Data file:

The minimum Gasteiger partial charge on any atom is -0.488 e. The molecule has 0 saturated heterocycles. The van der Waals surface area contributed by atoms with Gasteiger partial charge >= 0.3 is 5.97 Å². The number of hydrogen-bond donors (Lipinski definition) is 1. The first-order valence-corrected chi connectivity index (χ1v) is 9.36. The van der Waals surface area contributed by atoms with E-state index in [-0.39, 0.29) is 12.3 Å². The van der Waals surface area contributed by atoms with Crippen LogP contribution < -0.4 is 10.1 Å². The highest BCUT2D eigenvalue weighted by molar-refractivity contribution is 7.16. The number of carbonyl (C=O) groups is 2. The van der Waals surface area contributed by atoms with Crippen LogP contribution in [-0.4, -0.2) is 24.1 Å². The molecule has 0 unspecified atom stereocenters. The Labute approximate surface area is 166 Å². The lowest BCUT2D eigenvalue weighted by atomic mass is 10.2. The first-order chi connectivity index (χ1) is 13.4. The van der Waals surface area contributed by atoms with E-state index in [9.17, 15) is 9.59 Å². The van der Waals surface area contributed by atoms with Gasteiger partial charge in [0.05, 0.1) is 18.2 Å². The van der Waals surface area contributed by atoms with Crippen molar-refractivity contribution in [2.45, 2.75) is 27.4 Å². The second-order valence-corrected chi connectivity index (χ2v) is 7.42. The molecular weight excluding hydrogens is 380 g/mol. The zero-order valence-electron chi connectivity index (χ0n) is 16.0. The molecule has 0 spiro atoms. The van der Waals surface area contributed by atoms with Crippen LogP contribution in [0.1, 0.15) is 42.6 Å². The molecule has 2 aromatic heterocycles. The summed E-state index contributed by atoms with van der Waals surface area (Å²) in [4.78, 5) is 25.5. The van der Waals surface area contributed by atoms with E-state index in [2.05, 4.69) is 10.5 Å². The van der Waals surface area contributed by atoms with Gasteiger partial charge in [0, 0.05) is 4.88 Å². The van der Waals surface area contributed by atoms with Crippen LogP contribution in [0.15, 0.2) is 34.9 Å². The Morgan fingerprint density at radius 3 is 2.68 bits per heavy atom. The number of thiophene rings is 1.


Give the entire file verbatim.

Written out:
The minimum Gasteiger partial charge on any atom is -0.488 e. The molecule has 0 saturated heterocycles. The van der Waals surface area contributed by atoms with Gasteiger partial charge >= 0.3 is 5.97 Å². The number of hydrogen-bond donors (Lipinski definition) is 1. The first-order valence-corrected chi connectivity index (χ1v) is 9.36. The van der Waals surface area contributed by atoms with E-state index in [-0.39, 0.29) is 12.3 Å². The van der Waals surface area contributed by atoms with Crippen LogP contribution < -0.4 is 10.1 Å². The highest BCUT2D eigenvalue weighted by molar-refractivity contribution is 7.16. The number of carbonyl (C=O) groups is 2. The van der Waals surface area contributed by atoms with Crippen LogP contribution in [-0.4, -0.2) is 24.1 Å². The molecule has 0 unspecified atom stereocenters. The Labute approximate surface area is 166 Å². The lowest BCUT2D eigenvalue weighted by atomic mass is 10.2. The first-order chi connectivity index (χ1) is 13.4. The van der Waals surface area contributed by atoms with E-state index in [9.17, 15) is 9.59 Å². The van der Waals surface area contributed by atoms with Gasteiger partial charge in [0.05, 0.1) is 18.2 Å². The van der Waals surface area contributed by atoms with Crippen molar-refractivity contribution in [2.45, 2.75) is 27.4 Å². The second-order valence-corrected chi connectivity index (χ2v) is 7.42. The molecular weight excluding hydrogens is 380 g/mol. The zero-order valence-electron chi connectivity index (χ0n) is 16.0. The molecule has 0 spiro atoms. The van der Waals surface area contributed by atoms with Crippen LogP contribution in [0.1, 0.15) is 42.6 Å². The molecule has 2 aromatic heterocycles. The summed E-state index contributed by atoms with van der Waals surface area (Å²) in [4.78, 5) is 25.5. The van der Waals surface area contributed by atoms with E-state index in [2.05, 4.69) is 10.5 Å². The van der Waals surface area contributed by atoms with Gasteiger partial charge in [0, 0.05) is 4.88 Å². The van der Waals surface area contributed by atoms with Crippen LogP contribution in [0.15, 0.2) is 34.9 Å². The Morgan fingerprint density at radius 3 is 2.68 bits per heavy atom. The number of thiophene rings is 1.